If a failure is exceptional (meaning that a properly configured program should not encounter this error), then you should use an exception. In fact, if your function cannot actually do anything with the exception you're getting, then there's no point in actually catching it. Proper exception handling means letting the exception "bubble up" to whatever layer in your program can actually do something meaningful and appropriate with the exception.

This also simplifies your scenario, since you only need to return a string.

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If successful, I want to return the AccessToken string, if not I want to return an error message. These are both strings, so no problem. But when checking the return value on the calling side of the code, how can you do this effectively?

C# doesn't really use error messages, we use exceptions. The correct way to do this is to just throw an exception, and let the caller ignore or catch it.

If it's not "exceptional" to fail (eg., if some users have tokens and some don't), then an alternative would be to return a null string to indicate the absence of a token (and still throw an exception for "exceptional" cases such as not being able to contact Facebook, etc.). I don't think that's the case for you, since your example failure included an Exception object.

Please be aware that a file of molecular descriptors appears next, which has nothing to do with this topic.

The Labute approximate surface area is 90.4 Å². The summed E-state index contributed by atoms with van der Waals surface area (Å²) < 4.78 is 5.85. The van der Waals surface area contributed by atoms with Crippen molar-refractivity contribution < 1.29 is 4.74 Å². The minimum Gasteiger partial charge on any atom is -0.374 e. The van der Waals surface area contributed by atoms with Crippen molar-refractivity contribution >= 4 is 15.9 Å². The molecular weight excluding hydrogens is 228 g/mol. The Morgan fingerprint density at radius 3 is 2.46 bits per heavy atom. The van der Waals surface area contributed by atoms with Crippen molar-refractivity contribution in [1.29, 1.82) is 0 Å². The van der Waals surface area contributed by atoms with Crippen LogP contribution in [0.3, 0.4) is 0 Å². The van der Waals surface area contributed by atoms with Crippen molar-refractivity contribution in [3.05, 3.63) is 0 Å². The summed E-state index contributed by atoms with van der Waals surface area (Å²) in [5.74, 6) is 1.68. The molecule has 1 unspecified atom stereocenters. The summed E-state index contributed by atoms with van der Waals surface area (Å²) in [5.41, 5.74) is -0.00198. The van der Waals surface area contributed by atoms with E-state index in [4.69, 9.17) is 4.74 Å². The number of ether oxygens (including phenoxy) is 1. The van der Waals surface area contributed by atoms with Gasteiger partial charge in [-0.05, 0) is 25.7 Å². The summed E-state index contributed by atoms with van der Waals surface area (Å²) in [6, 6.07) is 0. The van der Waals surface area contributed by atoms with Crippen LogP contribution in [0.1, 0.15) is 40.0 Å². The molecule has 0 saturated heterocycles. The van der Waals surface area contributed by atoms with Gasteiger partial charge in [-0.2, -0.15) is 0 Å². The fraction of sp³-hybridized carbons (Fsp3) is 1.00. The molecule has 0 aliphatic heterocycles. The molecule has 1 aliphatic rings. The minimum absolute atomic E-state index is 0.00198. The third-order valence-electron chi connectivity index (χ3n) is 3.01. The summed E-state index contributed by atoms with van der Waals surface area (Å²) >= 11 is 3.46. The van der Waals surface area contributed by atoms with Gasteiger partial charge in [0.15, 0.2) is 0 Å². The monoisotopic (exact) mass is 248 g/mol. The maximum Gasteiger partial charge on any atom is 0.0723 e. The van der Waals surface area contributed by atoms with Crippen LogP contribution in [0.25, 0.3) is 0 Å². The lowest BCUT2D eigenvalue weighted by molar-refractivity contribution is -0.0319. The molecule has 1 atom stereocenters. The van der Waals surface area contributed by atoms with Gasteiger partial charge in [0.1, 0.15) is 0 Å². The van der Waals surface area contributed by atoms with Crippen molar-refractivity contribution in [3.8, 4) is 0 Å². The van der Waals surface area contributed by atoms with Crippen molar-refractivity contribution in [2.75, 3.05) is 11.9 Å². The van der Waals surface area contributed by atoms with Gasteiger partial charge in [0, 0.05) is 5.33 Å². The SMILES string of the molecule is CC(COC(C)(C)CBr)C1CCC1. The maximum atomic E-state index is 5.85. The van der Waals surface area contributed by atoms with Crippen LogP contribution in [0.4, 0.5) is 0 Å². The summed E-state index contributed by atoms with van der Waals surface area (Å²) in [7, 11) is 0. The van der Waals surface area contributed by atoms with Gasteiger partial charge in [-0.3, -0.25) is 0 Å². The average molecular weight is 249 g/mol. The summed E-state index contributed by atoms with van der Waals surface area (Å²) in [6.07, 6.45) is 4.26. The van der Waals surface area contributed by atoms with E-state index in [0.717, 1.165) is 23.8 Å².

Bottom line, is that you generally leave exception handling (catch) to the top-most of the stack (usually, the UI) since that has the most context of the current operation. It's of no use to catch an exception, reformat to a string, and then return that instead - losing valuable exception info along the way. Just let the caller have the exception instead, and they can decide how to present that failure to the user (or to carry on without FB integration).

This is obviously mocked up, but hopefully gets my point across (code speaks louder than words):

class Facebook {
   ...
   public string GetAccessToken(string username, string password) {
      // can throw WebException if can't connect to FB
      this.Connect(); 

      // returns null token if not a Facebook user
      if (!this.IsUser(username)) return null;

      // can throw ArgumentException if password is wrong
      var fbInfo = this.GetInfo(username, password);

      return fbInfo.AccessToken;
   }
   ...
}

class Page {
   void Page_Load(object sender, EventArgs e) {
      var fb = new Facebook();

      string accessToken;
      try {
         accessToken = fb.GetAccessToken(this.User.Name, this.txtPassword.Text);
      } catch (WebException ex) {
         Log(ex);
         this.divError.Text = "Sorry, Facebook is down";
         // continue processing without Facebook
      } catch (ArgumentException ex) {
         // Don't log - we don't care